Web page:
The Wee Trio
Ashes to Ashes: A David Bowie Intraspective
Many listeners consider a cover album to be a lagniappe effort at best…at worst, a cop out. New Orleans jazz experimentalists The Wee Trio's latest is neither—it is an instrumental examination of the musical core of one of modern music's most uncanny and impactful icons.
"Battle for Britain," an esoteric selection from Bowie's then heavily NIN-influenced 1997 outing Earthling flawlessly illustrates the Wee Trio's ability to translate Bowie's surreal space oddities into methodical minimalism. The anxiety-induced drumming and psychotic industrial riffs are effortlessly sedated into a meditative calm, clarifying the songs harmonic arrangements. "Sundays" is another lesser-known late-career track. Bowie's ambient electro-blues dirge introduces additional instrumental layers as the song progresses, gradually building to an anticlimactic crescendo. The Wee Trio contain this foreboding electronic moodiness into a more restrained emotional delivery, again transforming an alarming air into a tranquil reflection.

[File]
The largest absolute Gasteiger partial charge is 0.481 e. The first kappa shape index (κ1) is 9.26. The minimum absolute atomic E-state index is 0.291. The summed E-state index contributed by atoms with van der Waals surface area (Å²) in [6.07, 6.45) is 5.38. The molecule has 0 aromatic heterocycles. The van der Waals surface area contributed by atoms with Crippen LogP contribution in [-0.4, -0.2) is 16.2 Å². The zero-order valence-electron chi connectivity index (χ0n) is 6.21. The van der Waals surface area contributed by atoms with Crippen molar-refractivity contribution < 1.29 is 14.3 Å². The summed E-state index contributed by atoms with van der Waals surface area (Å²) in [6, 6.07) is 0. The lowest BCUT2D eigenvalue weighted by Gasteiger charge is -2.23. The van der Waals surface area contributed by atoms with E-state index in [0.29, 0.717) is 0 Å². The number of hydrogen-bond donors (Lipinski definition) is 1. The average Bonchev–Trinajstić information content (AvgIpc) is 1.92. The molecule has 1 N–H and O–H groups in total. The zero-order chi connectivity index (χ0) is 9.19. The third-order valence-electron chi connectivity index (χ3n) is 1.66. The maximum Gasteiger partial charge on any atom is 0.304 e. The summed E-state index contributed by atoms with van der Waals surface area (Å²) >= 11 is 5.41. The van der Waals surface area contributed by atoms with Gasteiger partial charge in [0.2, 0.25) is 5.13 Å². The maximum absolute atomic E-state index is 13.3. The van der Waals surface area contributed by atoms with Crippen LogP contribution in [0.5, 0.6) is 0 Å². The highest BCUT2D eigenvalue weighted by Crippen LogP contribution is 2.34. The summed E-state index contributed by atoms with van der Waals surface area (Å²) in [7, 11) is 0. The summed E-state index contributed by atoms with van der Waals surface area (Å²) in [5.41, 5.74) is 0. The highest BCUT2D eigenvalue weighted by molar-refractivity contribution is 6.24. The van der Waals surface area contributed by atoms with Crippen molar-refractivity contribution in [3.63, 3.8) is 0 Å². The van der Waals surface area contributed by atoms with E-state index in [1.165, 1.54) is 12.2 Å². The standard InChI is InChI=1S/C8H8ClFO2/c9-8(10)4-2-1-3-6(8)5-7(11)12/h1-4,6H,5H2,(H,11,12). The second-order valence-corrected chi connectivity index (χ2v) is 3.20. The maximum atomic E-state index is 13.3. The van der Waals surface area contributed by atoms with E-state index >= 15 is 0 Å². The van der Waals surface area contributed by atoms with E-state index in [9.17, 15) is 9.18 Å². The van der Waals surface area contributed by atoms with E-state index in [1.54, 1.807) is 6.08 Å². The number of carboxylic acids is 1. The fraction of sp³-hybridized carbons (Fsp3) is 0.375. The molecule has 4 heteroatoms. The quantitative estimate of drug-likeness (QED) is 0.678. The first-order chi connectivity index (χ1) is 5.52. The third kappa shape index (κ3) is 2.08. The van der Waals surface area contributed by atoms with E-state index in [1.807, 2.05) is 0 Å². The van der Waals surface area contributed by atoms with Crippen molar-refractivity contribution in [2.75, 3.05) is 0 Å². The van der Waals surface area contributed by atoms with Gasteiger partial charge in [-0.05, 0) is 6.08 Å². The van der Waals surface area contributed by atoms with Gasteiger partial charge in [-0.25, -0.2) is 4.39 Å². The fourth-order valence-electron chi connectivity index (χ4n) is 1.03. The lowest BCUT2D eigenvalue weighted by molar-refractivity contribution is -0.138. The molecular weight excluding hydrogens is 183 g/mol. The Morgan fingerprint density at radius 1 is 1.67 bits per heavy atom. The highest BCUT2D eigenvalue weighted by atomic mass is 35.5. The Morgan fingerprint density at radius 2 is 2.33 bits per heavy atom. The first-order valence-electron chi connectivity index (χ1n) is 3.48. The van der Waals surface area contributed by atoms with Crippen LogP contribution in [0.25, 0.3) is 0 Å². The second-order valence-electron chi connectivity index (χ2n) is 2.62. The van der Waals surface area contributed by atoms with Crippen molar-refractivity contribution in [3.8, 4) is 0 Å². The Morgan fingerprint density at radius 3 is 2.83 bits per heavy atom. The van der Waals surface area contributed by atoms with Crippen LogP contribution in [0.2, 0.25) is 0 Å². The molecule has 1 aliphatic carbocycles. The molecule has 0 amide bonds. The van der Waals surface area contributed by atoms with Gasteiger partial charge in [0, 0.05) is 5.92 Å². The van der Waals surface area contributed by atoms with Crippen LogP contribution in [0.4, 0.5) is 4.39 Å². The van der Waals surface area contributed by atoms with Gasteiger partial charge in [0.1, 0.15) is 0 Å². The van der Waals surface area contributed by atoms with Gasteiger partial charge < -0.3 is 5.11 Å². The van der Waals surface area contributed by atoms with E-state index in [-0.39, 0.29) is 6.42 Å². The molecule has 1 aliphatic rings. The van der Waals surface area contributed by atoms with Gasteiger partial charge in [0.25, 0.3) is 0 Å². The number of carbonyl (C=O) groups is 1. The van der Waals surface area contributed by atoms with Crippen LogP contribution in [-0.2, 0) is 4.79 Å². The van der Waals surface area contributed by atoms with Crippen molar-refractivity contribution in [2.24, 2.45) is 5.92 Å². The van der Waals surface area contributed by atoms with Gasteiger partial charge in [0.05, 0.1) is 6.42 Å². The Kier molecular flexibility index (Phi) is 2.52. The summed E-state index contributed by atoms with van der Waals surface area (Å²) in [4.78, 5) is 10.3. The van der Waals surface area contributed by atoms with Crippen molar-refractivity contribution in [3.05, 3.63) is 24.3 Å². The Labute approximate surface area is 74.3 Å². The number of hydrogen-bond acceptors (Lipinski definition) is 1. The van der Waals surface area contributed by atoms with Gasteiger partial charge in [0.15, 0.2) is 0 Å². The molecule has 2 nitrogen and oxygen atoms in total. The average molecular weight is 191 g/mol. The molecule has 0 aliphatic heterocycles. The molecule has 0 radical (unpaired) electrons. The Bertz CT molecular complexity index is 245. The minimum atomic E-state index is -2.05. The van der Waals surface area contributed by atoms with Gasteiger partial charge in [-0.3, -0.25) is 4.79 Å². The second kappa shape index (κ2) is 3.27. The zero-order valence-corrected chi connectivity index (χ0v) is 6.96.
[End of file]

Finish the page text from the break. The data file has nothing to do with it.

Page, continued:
More traditional pop-singles from Bowie's catalog such as "1984" and "Man Who Sold the World" will succeed in putting a smile on the recognizing faces of fans, however the reworkings shed less insight into the composition of the originals (though the solo at the conclusion of "MWSTW" is the album's most thrilling performance). "Queen Bitch" does an effective job of channeling its inspiration's punk-rock riffage into a soothing reimagining that's still taught with a tinge of the original's visceral tension. Finally, "Ashes to Ashes" washes away all of Bowie's pop-glam makeup, revealing the intense impact of the bass and drums underneath.
An interesting album for fans of Bowie and lounge jazz alike.